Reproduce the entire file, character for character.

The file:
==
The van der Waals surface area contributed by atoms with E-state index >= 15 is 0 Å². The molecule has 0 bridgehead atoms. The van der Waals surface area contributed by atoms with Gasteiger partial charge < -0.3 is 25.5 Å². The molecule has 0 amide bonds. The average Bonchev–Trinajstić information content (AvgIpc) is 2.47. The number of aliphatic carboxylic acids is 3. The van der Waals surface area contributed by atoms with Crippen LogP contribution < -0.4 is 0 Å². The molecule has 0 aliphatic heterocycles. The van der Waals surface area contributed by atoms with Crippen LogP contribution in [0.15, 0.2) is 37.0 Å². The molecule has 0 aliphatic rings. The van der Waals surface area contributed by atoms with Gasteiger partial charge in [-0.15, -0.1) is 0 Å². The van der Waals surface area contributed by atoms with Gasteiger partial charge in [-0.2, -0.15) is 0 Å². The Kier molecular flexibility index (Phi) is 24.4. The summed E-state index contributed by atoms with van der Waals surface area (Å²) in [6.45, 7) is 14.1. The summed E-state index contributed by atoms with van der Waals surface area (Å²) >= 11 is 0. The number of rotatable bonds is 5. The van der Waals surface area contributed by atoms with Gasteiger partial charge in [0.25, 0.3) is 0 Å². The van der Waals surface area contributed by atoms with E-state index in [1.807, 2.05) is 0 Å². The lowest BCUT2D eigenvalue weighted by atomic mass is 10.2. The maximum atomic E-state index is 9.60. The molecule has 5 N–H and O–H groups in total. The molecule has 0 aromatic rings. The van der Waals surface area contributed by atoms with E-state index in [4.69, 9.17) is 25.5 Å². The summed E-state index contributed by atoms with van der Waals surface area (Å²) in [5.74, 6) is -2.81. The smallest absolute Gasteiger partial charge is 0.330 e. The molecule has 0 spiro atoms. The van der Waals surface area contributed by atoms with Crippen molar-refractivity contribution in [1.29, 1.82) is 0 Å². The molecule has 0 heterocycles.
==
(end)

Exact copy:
The van der Waals surface area contributed by atoms with E-state index >= 15 is 0 Å². The molecule has 0 bridgehead atoms. The van der Waals surface area contributed by atoms with Gasteiger partial charge < -0.3 is 25.5 Å². The molecule has 0 amide bonds. The average Bonchev–Trinajstić information content (AvgIpc) is 2.47. The number of aliphatic carboxylic acids is 3. The van der Waals surface area contributed by atoms with Crippen LogP contribution < -0.4 is 0 Å². The molecule has 0 aliphatic heterocycles. The van der Waals surface area contributed by atoms with Crippen LogP contribution in [0.15, 0.2) is 37.0 Å². The molecule has 0 aliphatic rings. The van der Waals surface area contributed by atoms with Gasteiger partial charge in [-0.15, -0.1) is 0 Å². The van der Waals surface area contributed by atoms with Gasteiger partial charge in [-0.2, -0.15) is 0 Å². The Kier molecular flexibility index (Phi) is 24.4. The summed E-state index contributed by atoms with van der Waals surface area (Å²) in [6.45, 7) is 14.1. The summed E-state index contributed by atoms with van der Waals surface area (Å²) >= 11 is 0. The number of rotatable bonds is 5. The van der Waals surface area contributed by atoms with Gasteiger partial charge in [0.25, 0.3) is 0 Å². The van der Waals surface area contributed by atoms with E-state index in [1.807, 2.05) is 0 Å². The lowest BCUT2D eigenvalue weighted by atomic mass is 10.2. The maximum atomic E-state index is 9.60. The molecule has 5 N–H and O–H groups in total. The molecule has 0 aromatic rings. The van der Waals surface area contributed by atoms with E-state index in [4.69, 9.17) is 25.5 Å². The summed E-state index contributed by atoms with van der Waals surface area (Å²) in [5.74, 6) is -2.81. The smallest absolute Gasteiger partial charge is 0.330 e. The molecule has 0 spiro atoms. The van der Waals surface area contributed by atoms with Crippen molar-refractivity contribution in [1.29, 1.82) is 0 Å². The molecule has 0 heterocycles.